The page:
"Why Behavior Change Apps Fail": active logging vs passive monitoring

An interest article from Tech crunch on why behavior change apps fail to change behavior.

Supports my suspicion that QS apps and devices that require active logging will have a hard time going main stream. The basic problem is sometimes you don’t want to log, and if you don’t the system breaks down. I think the future is apps and devices that give reminders or alerts, where the system doesn’t break down if you ignore the alert. Examples are Lumoback and Hapifork.

You still “have to” wear the Lumoback and you “have to” remember to bring along and use the Hapifork… The author’s point seems to be that instant gratification (e.g. in the form of social integration or gamification) is required to get people to stick with such services–having personal goals is not sufficient. How surprising…

I see the author’s point of how apps with incentives (like social affirmations or gamification) are more FUN to use and I agree with you that passive apps are EASIER to use, but I really think active apps are more EFFECTIVE.

With active apps, you are engaged with your data. You’re forced to think about your day, your actions and your choice. It’s that introspection that fuels personal change. The chore aspect of it is no different than having the discipline to keep a journal.

If an app is completely passive (something those super-secret programs ran by three-letter-agencies) then it can collect all kinds of useful data about you easily BUT you don’t really gain anything from it because you’re not seeing that data daily.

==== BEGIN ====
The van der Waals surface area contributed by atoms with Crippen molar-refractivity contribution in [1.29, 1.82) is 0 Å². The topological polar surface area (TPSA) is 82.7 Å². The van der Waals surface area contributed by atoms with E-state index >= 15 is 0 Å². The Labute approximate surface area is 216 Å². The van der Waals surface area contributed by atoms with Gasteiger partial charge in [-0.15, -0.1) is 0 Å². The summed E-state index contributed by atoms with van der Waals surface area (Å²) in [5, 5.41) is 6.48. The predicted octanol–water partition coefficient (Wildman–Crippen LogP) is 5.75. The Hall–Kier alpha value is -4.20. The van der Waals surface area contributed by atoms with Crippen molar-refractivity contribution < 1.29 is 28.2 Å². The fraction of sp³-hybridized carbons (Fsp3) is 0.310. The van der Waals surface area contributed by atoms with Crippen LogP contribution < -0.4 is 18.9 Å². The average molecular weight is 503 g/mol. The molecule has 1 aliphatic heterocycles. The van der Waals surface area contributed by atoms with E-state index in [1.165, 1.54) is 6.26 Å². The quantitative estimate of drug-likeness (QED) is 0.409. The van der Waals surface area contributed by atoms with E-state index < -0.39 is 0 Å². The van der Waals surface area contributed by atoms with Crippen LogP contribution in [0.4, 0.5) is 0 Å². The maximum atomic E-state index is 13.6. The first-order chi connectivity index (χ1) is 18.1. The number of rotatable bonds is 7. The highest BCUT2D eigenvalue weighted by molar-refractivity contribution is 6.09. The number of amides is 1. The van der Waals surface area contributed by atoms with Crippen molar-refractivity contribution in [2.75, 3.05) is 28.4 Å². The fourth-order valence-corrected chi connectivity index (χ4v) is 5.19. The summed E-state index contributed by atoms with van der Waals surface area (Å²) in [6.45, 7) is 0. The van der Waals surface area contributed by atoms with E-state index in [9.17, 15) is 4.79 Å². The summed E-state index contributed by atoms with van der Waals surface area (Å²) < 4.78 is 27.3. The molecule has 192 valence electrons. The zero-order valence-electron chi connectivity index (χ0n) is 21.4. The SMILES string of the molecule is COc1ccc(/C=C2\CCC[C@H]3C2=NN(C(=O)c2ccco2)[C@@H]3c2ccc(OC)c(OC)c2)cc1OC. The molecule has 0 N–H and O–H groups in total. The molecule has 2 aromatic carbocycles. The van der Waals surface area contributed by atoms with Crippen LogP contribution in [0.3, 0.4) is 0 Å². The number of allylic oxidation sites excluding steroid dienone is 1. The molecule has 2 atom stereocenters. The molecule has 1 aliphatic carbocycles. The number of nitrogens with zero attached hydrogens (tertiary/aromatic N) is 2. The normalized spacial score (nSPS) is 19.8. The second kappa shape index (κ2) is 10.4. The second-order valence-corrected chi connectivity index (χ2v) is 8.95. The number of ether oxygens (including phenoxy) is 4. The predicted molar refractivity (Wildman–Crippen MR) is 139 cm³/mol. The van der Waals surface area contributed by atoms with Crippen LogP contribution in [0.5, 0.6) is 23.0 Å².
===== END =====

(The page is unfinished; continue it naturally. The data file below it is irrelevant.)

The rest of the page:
I certainly take FeniV’s point about privacy, and I strongly agree that manipulating and visualizing your data goes part and parcel with taking ownership of your data.

I do not think active logging is sufficient for behavior change. The visualizations and reports make the data actionable. For example, I made a basic app that tracks time I spend on various projects, but I have yet to code a reporting or visualization feature – so currently it is not particularly useful.

In terms of impulse control, one simply has to have the user engage the reports/visualizations at the time of decision, which admittedly is easier if the person is actively logging. That said, some types of visualizations and reports break down if you fail to log, which is more likely when logging is active – especially when it is hard as in the case of food logging.

Agree 100%.

If it’s too easy to do, it’s also too easy to drop it entirely. I worry that too many apps out there are going to be fads because they’re so easy to use that they’re also easy to drop. Make it easy for the user to do something, sure, but make them **do **something – make them make an investment.

After all, you’re trying to create a new behavior, right? That can’t be 100% passive